The climate change news keeps getting grimmer, leading me to repost an essay about Leslie Marmon Silko’s account of environmental apocalypse. At the end of the post, I also link to other literature I’ve used to explore climate change, its causes and what we can do about it.
First, the ferocity of Hurricane Michael provides more evidence–if more evidence is needed at this point–that climate change is making our hurricanes more intense. And then there is this, as reported by The New Yorker:
Last night, in Incheon, South Korea, after a week of deliberation, the I.P.C.C. [International Panel on Climate Change] released the new findings. The summary tells a nightmarish tale—one much worse than any of those in the I.P.C.C.’s previous reports—surveying the climate-change impacts we’re already experiencing with one degree of warming, and the severity of the impacts to come once we surpass 1.5 degrees of warming. Ten million more people would be exposed to permanent inundation, and several hundred million more to “climate-related risks and susceptible to poverty.” Malaria and dengue fever will be more widespread, and crops like maize, rice, and wheat will have smaller and smaller yields—particularly in sub-Saharan Africa, Southeast Asia, and Central and South America. Security and economic growth will be that much more imperilled. “Robust scientific literature now shows that there are significant differences between 1.5 and 2 degrees,” Adelle Thomas, a geographer from the Bahamas and also one of the report’s lead authors, told me. “The scientific consensus is really strong. It’s not just a political slogan: ‘1.5 to stay alive.’ It’s true.”
Reposted from July 30, 2018
Now we know how we will experience the end of the world: while we’re being battered to death by extreme weather events, including the hottest summer on record and accelerating arctic melt, we won’t even notice because we’ll be so distracted by Donald Trump’s attempts to destroy NATO, the EU, the rule of law, constitutional democracy, the free press, free and fair elections, clean air and water, endangered species, national parks, and truth itself. We should all be on red alert about climate change and instead we’re distracted by political chaos.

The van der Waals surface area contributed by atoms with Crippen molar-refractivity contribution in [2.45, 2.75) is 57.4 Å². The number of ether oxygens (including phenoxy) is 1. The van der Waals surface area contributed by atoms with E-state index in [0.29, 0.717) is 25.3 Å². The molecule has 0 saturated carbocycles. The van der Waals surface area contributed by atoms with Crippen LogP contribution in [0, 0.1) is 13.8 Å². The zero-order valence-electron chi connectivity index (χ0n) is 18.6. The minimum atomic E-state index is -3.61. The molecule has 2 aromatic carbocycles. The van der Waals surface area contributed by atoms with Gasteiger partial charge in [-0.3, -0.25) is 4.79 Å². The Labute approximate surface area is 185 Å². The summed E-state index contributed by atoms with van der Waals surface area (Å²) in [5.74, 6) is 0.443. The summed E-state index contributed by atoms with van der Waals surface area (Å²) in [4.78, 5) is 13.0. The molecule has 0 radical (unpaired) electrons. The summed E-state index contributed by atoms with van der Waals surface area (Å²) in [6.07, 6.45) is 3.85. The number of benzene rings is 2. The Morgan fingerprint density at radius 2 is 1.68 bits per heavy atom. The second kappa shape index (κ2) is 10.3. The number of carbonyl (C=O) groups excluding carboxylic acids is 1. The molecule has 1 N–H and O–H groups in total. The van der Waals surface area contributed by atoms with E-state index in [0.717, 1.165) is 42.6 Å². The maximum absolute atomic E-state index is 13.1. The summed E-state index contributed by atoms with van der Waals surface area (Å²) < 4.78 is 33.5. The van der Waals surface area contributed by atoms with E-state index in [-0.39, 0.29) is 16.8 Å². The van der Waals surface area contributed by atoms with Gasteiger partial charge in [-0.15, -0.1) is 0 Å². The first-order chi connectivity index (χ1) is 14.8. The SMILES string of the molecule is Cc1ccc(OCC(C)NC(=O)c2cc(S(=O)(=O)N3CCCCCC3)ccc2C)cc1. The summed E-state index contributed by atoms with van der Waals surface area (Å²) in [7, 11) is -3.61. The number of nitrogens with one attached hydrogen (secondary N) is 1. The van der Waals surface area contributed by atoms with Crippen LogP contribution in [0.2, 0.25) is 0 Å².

I’ve previously blogged on Leslie Marmon Silko’s apocalyptic poem in her novel Ceremony (1977), but it so directly captures the Trump administration’s environmental approach that it’s worth sharing again. It’s about a witches convention in which the attendees vie for the designation of most evil witch. The winner tells a story that horrifies the other witches.
It’s an account of white settlement of the Americas, starting with the introduction of gunpowder and infectious diseases and concluding with the invention of the atomic bomb (with uranium mined from sacred Indian sites). Silko wrote the poem before we recognized the dangers of climate change, but it gets at Trump’s wholesale attack on the environment. Here’s from the witch’s story:
Caves across the ocean
in caves of dark hills
white skin people
like the belly of a fish
covered with hair.
Then they grow away from the earth
then they grow away from the sun
then they grow away from the plants and animals.
They see no life
When they look
they see only objects.
The world is a dead thing for them
the trees and rivers are not alive
the mountains and stones are not alive
The deer and bear are ojects
They see no life
They fear the world.
They destroy what they fear.
They fear themselves.
The wind will blow them across the ocean
thousands of them in giant boats
swarming like larva
out of a crushed ant hill.
They will carry objects
which can shoot death
faster than the eye can see.
They will kill the things they fear
all the animals
the peole will starve.
They will poison the water
they will spin the water away
and there will be drought
the people will starve.
They will fear what they find
They will fear the people
They kill what they fear.
Entire villages will be wiped out
They will slaughter whole tribes.
Corpses for us
Blood for us
Killing killing killing killing.
and those they do not kill
will die anyway
at the destruction they see
at the loss
at the loss of the children
the loss will destroy the rest.
Stolen rivers and mountains
the stolen land will eat their hearts
and jerk their mouths from the Mother.
The people will starve.
The rest of the witches at the coven can’t believe that someone would be so destructive:
So the other witches said
“Okay you win; you take the prize,
but what you said just now–
it isn’t so funny
It doesn’t sound so good.
We are doing okay without it
we can get along without that kind of thing.
Take it back
Call that story back.”
And now for the really bad news:
But the witch just shook its head
at the others in their stinking animal skins, fur and feathers.
It’s already turned loose.
It’s already coming
It can’t be called back.
If white society made some progress in the 20th century, consciousness-raising authors like Silko can take some of the credit. For a while, protecting the environment even appeared to be a bipartisan affair. With Trump’s unapologetic plundering of the earth, however, we are watching the full force of witchery unleashed.
The overriding question for our times is whether the story can be called back.
Further thought: Silko brilliantly shows us that fear drives environmental depredation. The animus against the wilderness is more primal than the desire to make money, even though that desire is there. Humans seek to dominate when they fear that nature will swallow them up.
I suspect that, deep down, many Trump supporters know that climate change is real. They are frightened so they voted for a man who claimed he could kick nature’s ass.
Previous posts on literature that casts light upon issues raised by climate change:
Many of my posts have been about climate change denial. For instance: